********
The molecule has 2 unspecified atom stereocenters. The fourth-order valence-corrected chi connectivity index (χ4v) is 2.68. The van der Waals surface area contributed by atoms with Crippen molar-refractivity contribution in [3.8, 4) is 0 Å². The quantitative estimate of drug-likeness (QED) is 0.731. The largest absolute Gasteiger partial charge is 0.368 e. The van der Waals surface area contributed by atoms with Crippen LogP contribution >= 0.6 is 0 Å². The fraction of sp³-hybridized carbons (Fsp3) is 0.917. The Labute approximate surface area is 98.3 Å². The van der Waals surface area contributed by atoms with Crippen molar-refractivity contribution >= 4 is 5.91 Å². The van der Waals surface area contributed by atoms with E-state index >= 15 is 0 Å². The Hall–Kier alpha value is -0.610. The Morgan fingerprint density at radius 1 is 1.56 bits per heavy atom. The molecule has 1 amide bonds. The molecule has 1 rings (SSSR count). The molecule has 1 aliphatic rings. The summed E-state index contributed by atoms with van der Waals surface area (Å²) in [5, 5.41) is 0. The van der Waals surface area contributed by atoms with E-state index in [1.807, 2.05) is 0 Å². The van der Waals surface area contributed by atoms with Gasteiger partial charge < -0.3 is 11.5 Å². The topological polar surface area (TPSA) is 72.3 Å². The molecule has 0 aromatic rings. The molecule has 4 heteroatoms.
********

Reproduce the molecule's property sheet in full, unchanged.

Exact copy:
The molecule has 2 unspecified atom stereocenters. The fourth-order valence-corrected chi connectivity index (χ4v) is 2.68. The van der Waals surface area contributed by atoms with Crippen molar-refractivity contribution in [3.8, 4) is 0 Å². The quantitative estimate of drug-likeness (QED) is 0.731. The largest absolute Gasteiger partial charge is 0.368 e. The van der Waals surface area contributed by atoms with Crippen LogP contribution >= 0.6 is 0 Å². The fraction of sp³-hybridized carbons (Fsp3) is 0.917. The Labute approximate surface area is 98.3 Å². The van der Waals surface area contributed by atoms with Crippen molar-refractivity contribution >= 4 is 5.91 Å². The van der Waals surface area contributed by atoms with E-state index >= 15 is 0 Å². The Hall–Kier alpha value is -0.610. The Morgan fingerprint density at radius 1 is 1.56 bits per heavy atom. The molecule has 1 amide bonds. The molecule has 1 rings (SSSR count). The molecule has 1 aliphatic rings. The summed E-state index contributed by atoms with van der Waals surface area (Å²) in [5, 5.41) is 0. The van der Waals surface area contributed by atoms with E-state index in [1.807, 2.05) is 0 Å². The van der Waals surface area contributed by atoms with Gasteiger partial charge < -0.3 is 11.5 Å². The topological polar surface area (TPSA) is 72.3 Å². The molecule has 0 aromatic rings. The molecule has 4 heteroatoms.